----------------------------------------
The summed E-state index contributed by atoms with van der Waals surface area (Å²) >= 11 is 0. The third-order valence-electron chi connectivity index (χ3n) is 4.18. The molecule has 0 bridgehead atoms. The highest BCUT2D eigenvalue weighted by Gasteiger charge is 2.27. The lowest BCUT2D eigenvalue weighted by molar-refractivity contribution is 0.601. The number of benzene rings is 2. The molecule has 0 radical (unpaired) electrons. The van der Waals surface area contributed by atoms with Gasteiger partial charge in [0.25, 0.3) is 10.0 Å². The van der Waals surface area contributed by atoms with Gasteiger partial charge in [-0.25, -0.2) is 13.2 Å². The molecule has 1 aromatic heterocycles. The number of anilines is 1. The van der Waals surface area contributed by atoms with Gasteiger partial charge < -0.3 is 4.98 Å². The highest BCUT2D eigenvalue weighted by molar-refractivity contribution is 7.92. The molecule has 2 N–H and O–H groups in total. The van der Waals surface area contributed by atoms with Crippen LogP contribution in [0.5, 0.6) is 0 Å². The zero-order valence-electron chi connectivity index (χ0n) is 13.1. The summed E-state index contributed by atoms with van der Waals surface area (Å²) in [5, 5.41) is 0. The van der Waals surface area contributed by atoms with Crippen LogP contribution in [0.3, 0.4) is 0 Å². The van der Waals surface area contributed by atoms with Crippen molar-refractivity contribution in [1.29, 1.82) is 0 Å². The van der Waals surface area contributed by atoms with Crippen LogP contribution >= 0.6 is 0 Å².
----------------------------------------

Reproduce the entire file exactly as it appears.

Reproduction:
The summed E-state index contributed by atoms with van der Waals surface area (Å²) >= 11 is 0. The third-order valence-electron chi connectivity index (χ3n) is 4.18. The molecule has 0 bridgehead atoms. The highest BCUT2D eigenvalue weighted by Gasteiger charge is 2.27. The lowest BCUT2D eigenvalue weighted by molar-refractivity contribution is 0.601. The number of benzene rings is 2. The molecule has 0 radical (unpaired) electrons. The van der Waals surface area contributed by atoms with Gasteiger partial charge in [0.25, 0.3) is 10.0 Å². The van der Waals surface area contributed by atoms with Gasteiger partial charge in [-0.25, -0.2) is 13.2 Å². The molecule has 1 aromatic heterocycles. The number of anilines is 1. The van der Waals surface area contributed by atoms with Gasteiger partial charge < -0.3 is 4.98 Å². The highest BCUT2D eigenvalue weighted by molar-refractivity contribution is 7.92. The molecule has 2 N–H and O–H groups in total. The van der Waals surface area contributed by atoms with Crippen LogP contribution in [0.5, 0.6) is 0 Å². The zero-order valence-electron chi connectivity index (χ0n) is 13.1. The summed E-state index contributed by atoms with van der Waals surface area (Å²) in [5, 5.41) is 0. The van der Waals surface area contributed by atoms with Crippen LogP contribution in [0.3, 0.4) is 0 Å². The van der Waals surface area contributed by atoms with Crippen molar-refractivity contribution in [1.29, 1.82) is 0 Å². The van der Waals surface area contributed by atoms with Crippen LogP contribution >= 0.6 is 0 Å².